Think to Thank Fixed Think to Thank Fixed

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“I wish I were happier.” Most of us have had that thought at some point.
But how do we go about being happier? President Thomas S. Monson teaches us
how to increase our happiness wherever we are in life with a simple yet
effective formula:

“Think to thank. In these three words you have the finest capsule course
for a happy marriage, the formula for enduring friendships, and a pattern
for personal happiness” (BYU Commencement address, Apr. 26, 2001).

So when do we “think to thank”?

We can think to thank the people we love every day.

We can think to thank in the middle of the journey, not just at the end.

We can think to thank God in all things—even in our trials.

As we think to thank at these times and more, we will see the blessings of
gratitude grow in our lives.

We’re busy people. There are mouths to feed, houses to clean, homework to
do, and the thousand other material tasks that make up daily living.
However, in the middle of all this we can remember what is truly
important—the people around us. President Monson taught: “We often take for
granted the very people who most deserve our gratitude. Let us not wait
until it is too late for us to express that gratitude” (“The Divine Gift of
Gratitude,” Oct. 2010 general conference). It’s easy to think to thank the
people we love after they are gone, but the rewards are much greater when
we take the time now, in our day-to-day lives, to thank them. Our
relationships grow and thrive when nurtured by frequent expressions of
gratitude.

Sometimes we tell ourselves that we’ll take the time to be grateful when
the journey is over and the blessings are here—when we finally get married,
buy the house, or have that dream job we were hoping for. However,
President Monson taught, “Regardless of our circumstances, each of us has
much for which to be grateful if we will but pause and contemplate our
blessings” (“The Divine Gift of Gratitude”). We can pause and think to
thank God even in the middle of our journey.

In the Book of Mormon, the prophet Lehi was commanded by God to leave
Jerusalem before the city was destroyed. Leaving his gold and silver,
extended family, friends, livelihood, and stable life behind, Lehi traveled
three days with his family and provisions into the wilderness.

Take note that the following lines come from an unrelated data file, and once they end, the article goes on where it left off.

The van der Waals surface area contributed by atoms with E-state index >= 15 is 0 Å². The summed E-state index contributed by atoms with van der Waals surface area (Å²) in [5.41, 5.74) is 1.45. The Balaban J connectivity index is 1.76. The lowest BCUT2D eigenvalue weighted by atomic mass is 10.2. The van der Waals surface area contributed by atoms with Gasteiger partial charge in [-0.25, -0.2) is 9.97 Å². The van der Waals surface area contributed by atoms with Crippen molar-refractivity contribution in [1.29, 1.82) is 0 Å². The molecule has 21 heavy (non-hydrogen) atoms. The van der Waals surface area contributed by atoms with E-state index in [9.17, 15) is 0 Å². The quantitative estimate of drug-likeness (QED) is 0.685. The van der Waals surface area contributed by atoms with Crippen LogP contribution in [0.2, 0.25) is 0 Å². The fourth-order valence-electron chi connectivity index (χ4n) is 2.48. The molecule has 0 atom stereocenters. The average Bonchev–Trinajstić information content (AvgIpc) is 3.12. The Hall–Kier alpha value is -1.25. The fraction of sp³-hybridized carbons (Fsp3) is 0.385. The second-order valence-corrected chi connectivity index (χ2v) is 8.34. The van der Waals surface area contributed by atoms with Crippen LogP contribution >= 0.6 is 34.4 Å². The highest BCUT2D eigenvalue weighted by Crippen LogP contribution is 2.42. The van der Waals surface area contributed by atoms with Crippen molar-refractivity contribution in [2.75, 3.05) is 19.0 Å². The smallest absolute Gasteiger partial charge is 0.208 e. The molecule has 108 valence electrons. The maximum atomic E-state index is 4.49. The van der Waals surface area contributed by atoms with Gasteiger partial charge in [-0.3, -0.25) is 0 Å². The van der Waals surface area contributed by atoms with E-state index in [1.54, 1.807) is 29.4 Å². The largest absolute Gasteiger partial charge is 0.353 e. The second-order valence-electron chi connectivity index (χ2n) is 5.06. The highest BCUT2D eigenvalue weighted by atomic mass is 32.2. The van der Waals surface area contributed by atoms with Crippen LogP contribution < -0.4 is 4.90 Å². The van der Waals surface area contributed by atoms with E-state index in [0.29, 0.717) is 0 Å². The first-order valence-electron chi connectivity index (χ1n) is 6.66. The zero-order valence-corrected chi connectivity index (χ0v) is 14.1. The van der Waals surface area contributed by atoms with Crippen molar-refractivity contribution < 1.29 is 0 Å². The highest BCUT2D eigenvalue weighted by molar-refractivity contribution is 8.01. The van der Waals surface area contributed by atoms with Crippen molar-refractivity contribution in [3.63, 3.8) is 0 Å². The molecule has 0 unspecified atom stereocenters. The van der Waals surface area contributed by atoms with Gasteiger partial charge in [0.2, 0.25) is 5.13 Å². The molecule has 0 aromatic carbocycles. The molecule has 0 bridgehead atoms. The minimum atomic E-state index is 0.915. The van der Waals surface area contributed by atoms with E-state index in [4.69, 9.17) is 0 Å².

After pitching their tents, Lehi “built an altar of stones, and made an
offering unto the Lord, and gave thanks” (1 Nephi 2:7).

From the world’s standpoint, this does not look like a time to be grateful.
They are out in the wilderness, and there’s little evidence that they know
anything about where they’re going. They have left everything behind. The
future is uncertain. And yet Lehi stops and thinks to thank God. He
recognizes God’s guidance in bringing them there and knows that when God is
involved, the journey may be difficult, but there are always good things to
come, and that is something he can be grateful for now.

In the middle of our life journeys, to-do lists, or even our favorite pop
song playing in our headphones, we can follow Lehi’s example—pause, and
think to thank God for His goodness to us and His guidance in our lives.

Everyone experiences times when giving thanks seems particularly difficult.
The death of a loved one, divorce, natural disasters, chronic illness, and
other situations can leave us heartbroken, exhausted, and a whole range of
other emotions that we don’t associate with being grateful. However,
President Dieter F. Uchtdorf taught that in these times, thinking to thank
can lift our spirits and broaden our perspective. He said:

“We can choose to be grateful, no matter what. …

“Being grateful in times of distress does not mean that we are pleased with
our circumstances. It does mean that through the eyes of faith we look
beyond our present-day challenges. …

“True gratitude is an expression of hope and testimony. It comes from
acknowledging that we do not always understand the trials of life but
trusting that one day we will” (“Grateful in Any Circumstances,” Apr. 2014
general conference).

Gratitude in our difficult circumstances does not make the hard times go
away. It doesn’t mean that we have to get through our difficulties by the
force of our own will or try to fix situations like deep grief or mental
illness by “just being more grateful.” It simply means that we look to
Christ. By expressing our gratitude, we show that we “know in whom [we]
have trusted” (2 Nephi 4:19) and acknowledge that it is through Jesus’s
grace and enabling power that we can endure our trials and that He can make
beautiful things grow from our most difficult experiences. Our gratitude in
these times is an expression of our faith and hope in Him. It gives us the
strength to endure our trials in a more Christlike way.

“Thinking to thank” is something most of us have to practice, but God will
bless us even for our imperfect efforts to “live in thanksgiving daily”
(Alma 34:38). President Uchtdorf taught: “Gratitude to our Father in Heaven
broadens our perception and clears our vision. It inspires humility and
fosters empathy toward our fellowmen and all of God’s creation. Gratitude
is a catalyst to all Christlike attributes!” (“Grateful in Any
Circumstances"). President Monson also taught, “Sincerely giving thanks not
only helps us recognize our blessings, but it also unlocks the doors of
heaven and helps us feel God’s love” (“The Divine Gift of Gratitude”).

Broadened perspective. Clearer vision. Empathy. The doors of heaven
unlocked and a feeling of God’s love in our hearts. Strength in our trials
and hope in Christ. Thinking to thank God brings us all these things, draws
us closer to those we love, and makes us more like the Savior.